Archive for the ‘Republicans’ Category

For a long time I could not understand why so many Christians in America favoured the Republicans over the Democrats. The Republicans, after all, were for the rich and the military while the Democrats were for the poor and the common man. It was hard for me to imagine Jesus siding with the generals and the moneymen against the man in the street.

But in those days I did not believe in God. I did not call myself a Marxist, but that is what I was. What Marx said just seemed like common sense to me. But later I read the Bible all the way through and, after a few years of failing to explain it away, I became a Christian myself.

Then suddenly it made sense to me why so many Christians voted Republican: it pretty much came down to abortion and moral issues like that. Republicans represent the old Christian morals, more or less, while the Democrats were for things like abortion, gays and keeping prayer out of schools.

The ends do not justify the means. So no amount good deeds by the government can make up for its support for abortion. Just like no amount of good deeds by the government could make up for its support for slavery.

And so millions of ordinary Americans wind up supporting the party of the rich. They find themselves siding with the generals and the moneymen against the man in the street – against themselves!

In the 1980s and 1990s the Democratic party lost the support of most white Southerners and serious Catholics. The Democrats – well some Democrats – said it was because of racism. But given the timing of the white flight it seemed abortion not racism was more to blame. Besides, racism could not explain why serious Catholics left but the not-so-serious ones remained. But abortion could explain it. (“Serious” in this case means those who go to church every week – just because it is easier to measure it that way.)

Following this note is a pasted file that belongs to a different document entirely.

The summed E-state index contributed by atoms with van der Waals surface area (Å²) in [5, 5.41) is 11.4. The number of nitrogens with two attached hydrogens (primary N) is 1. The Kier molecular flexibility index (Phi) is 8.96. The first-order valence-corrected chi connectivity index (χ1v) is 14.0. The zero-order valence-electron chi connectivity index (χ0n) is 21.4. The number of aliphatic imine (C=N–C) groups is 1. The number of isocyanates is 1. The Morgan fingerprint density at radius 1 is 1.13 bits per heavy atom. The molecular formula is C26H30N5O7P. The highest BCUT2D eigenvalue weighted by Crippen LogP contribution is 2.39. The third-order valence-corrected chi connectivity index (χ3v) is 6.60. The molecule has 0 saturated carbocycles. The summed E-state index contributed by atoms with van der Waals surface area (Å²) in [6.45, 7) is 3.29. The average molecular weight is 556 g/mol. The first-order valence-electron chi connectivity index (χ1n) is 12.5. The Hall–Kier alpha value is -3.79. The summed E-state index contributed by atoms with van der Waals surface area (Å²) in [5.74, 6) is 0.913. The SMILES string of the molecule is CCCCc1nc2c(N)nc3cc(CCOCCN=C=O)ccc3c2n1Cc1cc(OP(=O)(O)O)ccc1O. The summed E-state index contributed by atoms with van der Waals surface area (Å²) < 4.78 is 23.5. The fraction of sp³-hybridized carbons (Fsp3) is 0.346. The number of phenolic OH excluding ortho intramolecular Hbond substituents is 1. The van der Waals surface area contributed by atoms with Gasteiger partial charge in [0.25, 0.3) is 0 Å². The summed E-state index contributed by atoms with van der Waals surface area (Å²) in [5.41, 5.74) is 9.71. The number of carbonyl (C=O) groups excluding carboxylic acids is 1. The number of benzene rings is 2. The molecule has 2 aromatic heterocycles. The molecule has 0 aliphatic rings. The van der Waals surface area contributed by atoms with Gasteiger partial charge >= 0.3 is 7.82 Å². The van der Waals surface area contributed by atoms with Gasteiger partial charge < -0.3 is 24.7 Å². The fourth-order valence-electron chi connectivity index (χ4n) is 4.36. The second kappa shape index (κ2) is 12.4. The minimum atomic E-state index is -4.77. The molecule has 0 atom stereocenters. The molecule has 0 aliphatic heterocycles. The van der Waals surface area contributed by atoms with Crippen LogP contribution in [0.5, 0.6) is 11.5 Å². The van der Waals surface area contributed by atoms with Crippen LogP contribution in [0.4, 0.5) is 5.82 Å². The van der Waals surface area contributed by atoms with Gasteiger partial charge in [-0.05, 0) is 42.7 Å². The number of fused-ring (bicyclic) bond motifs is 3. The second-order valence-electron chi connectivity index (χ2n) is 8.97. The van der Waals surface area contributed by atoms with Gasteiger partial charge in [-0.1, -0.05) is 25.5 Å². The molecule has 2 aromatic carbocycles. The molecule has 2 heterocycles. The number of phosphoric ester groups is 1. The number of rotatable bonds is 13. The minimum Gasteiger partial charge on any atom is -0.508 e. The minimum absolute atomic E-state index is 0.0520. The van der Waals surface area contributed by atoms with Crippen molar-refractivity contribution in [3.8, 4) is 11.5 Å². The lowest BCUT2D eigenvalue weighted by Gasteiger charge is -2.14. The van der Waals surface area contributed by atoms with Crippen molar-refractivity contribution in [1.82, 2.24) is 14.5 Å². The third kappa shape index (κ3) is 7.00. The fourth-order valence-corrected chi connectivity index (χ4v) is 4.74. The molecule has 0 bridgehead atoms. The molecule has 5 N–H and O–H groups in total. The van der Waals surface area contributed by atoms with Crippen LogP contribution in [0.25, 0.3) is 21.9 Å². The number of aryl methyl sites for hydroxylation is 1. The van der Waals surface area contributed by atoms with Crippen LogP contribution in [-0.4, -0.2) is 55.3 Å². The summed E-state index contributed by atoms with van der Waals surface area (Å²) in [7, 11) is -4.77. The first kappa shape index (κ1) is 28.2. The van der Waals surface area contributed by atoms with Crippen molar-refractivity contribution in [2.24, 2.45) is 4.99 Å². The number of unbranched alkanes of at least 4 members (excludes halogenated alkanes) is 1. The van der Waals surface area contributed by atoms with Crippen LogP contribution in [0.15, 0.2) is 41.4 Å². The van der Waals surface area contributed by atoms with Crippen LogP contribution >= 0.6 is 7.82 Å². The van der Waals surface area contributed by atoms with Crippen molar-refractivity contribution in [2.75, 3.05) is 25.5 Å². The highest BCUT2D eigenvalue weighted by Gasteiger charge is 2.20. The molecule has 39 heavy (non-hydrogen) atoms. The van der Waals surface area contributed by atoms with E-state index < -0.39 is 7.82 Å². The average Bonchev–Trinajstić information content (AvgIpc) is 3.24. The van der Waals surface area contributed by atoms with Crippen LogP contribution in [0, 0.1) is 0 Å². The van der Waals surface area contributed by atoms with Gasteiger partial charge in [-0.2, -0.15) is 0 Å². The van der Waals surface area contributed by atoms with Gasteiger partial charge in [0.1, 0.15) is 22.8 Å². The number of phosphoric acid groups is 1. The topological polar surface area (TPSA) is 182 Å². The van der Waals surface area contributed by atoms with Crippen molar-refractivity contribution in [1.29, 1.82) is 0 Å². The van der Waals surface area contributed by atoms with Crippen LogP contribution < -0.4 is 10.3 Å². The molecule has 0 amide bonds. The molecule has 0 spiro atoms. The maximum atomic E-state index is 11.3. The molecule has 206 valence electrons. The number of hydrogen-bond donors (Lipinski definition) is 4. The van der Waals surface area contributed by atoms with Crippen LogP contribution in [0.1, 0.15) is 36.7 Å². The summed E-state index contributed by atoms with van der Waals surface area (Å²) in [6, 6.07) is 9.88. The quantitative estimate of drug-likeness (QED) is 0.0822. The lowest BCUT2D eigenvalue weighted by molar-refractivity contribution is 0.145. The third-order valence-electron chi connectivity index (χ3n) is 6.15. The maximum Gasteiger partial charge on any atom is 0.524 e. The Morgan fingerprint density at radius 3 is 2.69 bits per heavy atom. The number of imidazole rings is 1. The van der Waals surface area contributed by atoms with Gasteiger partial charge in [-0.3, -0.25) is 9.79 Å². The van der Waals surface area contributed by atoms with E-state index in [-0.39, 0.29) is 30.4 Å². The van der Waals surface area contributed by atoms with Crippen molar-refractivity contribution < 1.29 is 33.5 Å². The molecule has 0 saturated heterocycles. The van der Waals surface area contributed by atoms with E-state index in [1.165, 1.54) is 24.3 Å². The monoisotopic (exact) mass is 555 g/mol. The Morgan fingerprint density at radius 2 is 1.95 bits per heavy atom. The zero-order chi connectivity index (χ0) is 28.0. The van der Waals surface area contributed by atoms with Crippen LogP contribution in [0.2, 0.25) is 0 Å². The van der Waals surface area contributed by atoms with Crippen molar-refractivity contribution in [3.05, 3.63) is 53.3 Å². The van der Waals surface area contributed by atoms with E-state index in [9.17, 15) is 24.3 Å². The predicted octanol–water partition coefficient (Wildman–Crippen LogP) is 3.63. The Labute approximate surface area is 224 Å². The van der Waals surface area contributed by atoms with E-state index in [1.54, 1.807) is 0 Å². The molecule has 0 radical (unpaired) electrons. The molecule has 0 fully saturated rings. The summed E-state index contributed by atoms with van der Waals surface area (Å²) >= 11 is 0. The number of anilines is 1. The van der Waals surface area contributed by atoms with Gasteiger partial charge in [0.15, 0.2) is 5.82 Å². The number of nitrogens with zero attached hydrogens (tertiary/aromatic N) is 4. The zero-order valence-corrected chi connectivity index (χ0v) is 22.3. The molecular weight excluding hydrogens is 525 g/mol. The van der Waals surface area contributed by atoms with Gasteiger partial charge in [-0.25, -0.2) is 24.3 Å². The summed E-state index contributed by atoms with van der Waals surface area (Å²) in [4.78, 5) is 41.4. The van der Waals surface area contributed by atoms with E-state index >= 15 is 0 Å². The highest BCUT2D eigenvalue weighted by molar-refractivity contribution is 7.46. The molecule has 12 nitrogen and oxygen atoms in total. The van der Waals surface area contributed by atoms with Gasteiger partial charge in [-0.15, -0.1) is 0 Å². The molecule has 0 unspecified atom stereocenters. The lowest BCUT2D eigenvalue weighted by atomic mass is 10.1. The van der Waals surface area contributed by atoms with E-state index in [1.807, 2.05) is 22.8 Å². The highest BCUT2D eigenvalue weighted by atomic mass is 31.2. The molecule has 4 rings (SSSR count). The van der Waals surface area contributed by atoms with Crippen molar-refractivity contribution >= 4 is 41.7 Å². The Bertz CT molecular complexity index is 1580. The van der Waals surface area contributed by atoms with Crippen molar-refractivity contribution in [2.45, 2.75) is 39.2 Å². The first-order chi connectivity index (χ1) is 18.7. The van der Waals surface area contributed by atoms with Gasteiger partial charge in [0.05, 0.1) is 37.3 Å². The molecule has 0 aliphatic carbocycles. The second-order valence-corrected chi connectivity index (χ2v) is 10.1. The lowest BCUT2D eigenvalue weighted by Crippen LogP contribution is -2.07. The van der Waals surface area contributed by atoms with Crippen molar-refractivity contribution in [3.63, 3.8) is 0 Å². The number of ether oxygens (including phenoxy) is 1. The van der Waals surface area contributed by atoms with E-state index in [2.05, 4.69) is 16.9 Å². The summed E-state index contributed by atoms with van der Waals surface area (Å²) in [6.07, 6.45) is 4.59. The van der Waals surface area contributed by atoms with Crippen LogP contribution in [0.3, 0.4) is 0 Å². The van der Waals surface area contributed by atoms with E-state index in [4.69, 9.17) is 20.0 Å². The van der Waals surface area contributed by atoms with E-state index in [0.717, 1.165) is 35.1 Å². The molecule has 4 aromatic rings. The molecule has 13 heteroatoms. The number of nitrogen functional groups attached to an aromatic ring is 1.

The feeling I get about the people at the top of the Democratic party is that they do not take the Bible and religion seriously. They think that stuff is for those who do not know any better. They know better.

So, just like 14-year-olds who think they know better than their parents, they throw out what God or the Bible or thousands of years of human wisdom say and make up their own morals.

Their approach to the Constitution is the same as their approach to the Bible: they think they know better than the wisdom of their forefathers and so they read it the way that suits them. They call that progress.

But in doing this they are losing touch with ordinary people, people who still believe in the Bible, God and hell. They have already lost most of the white Christian vote. In 2004 it seems they were starting to lose even the black Christian vote.

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Sarah Palin (1964- ) is the governor of the state of Alaska and John McCain’s pick for Republican vice president for 2008. She is part of the Christian right and once supported Pat Buchanan on the far right.

McCain’s choice was so surprising that some wonder about his judgement. It seems like a cheap, desperate move. It is either that or a bold and brave master stroke. Only time will tell.